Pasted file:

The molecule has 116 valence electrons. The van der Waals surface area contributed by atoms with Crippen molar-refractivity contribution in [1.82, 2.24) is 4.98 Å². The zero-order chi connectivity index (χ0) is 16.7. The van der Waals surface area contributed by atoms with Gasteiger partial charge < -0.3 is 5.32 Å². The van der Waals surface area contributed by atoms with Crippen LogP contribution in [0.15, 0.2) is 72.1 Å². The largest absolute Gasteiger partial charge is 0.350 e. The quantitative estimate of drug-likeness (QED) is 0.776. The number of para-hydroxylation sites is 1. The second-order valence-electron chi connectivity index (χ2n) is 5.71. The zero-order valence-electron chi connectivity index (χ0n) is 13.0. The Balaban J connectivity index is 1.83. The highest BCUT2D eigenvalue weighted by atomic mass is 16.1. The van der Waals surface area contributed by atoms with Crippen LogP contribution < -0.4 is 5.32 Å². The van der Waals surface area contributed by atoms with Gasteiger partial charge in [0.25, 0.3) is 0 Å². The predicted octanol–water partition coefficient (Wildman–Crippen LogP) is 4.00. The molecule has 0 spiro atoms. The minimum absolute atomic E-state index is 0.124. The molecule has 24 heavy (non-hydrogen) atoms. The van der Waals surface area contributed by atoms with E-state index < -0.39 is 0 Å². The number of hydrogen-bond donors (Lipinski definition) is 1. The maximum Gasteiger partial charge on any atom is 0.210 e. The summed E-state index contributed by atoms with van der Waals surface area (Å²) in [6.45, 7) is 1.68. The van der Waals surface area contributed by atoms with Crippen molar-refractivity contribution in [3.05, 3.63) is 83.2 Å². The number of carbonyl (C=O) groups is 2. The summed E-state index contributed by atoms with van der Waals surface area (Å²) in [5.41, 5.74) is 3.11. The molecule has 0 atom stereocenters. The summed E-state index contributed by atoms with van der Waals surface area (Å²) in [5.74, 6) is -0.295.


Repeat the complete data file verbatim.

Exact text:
The molecule has 116 valence electrons. The van der Waals surface area contributed by atoms with Crippen molar-refractivity contribution in [1.82, 2.24) is 4.98 Å². The zero-order chi connectivity index (χ0) is 16.7. The van der Waals surface area contributed by atoms with Gasteiger partial charge < -0.3 is 5.32 Å². The van der Waals surface area contributed by atoms with Crippen LogP contribution in [0.15, 0.2) is 72.1 Å². The largest absolute Gasteiger partial charge is 0.350 e. The quantitative estimate of drug-likeness (QED) is 0.776. The number of para-hydroxylation sites is 1. The second-order valence-electron chi connectivity index (χ2n) is 5.71. The zero-order valence-electron chi connectivity index (χ0n) is 13.0. The Balaban J connectivity index is 1.83. The highest BCUT2D eigenvalue weighted by atomic mass is 16.1. The van der Waals surface area contributed by atoms with Crippen LogP contribution < -0.4 is 5.32 Å². The van der Waals surface area contributed by atoms with Gasteiger partial charge in [0.25, 0.3) is 0 Å². The predicted octanol–water partition coefficient (Wildman–Crippen LogP) is 4.00. The molecule has 0 spiro atoms. The minimum absolute atomic E-state index is 0.124. The molecule has 24 heavy (non-hydrogen) atoms. The van der Waals surface area contributed by atoms with E-state index < -0.39 is 0 Å². The number of hydrogen-bond donors (Lipinski definition) is 1. The maximum Gasteiger partial charge on any atom is 0.210 e. The summed E-state index contributed by atoms with van der Waals surface area (Å²) in [6.45, 7) is 1.68. The van der Waals surface area contributed by atoms with Crippen molar-refractivity contribution in [3.05, 3.63) is 83.2 Å². The number of carbonyl (C=O) groups is 2. The summed E-state index contributed by atoms with van der Waals surface area (Å²) in [5.41, 5.74) is 3.11. The molecule has 0 atom stereocenters. The summed E-state index contributed by atoms with van der Waals surface area (Å²) in [5.74, 6) is -0.295.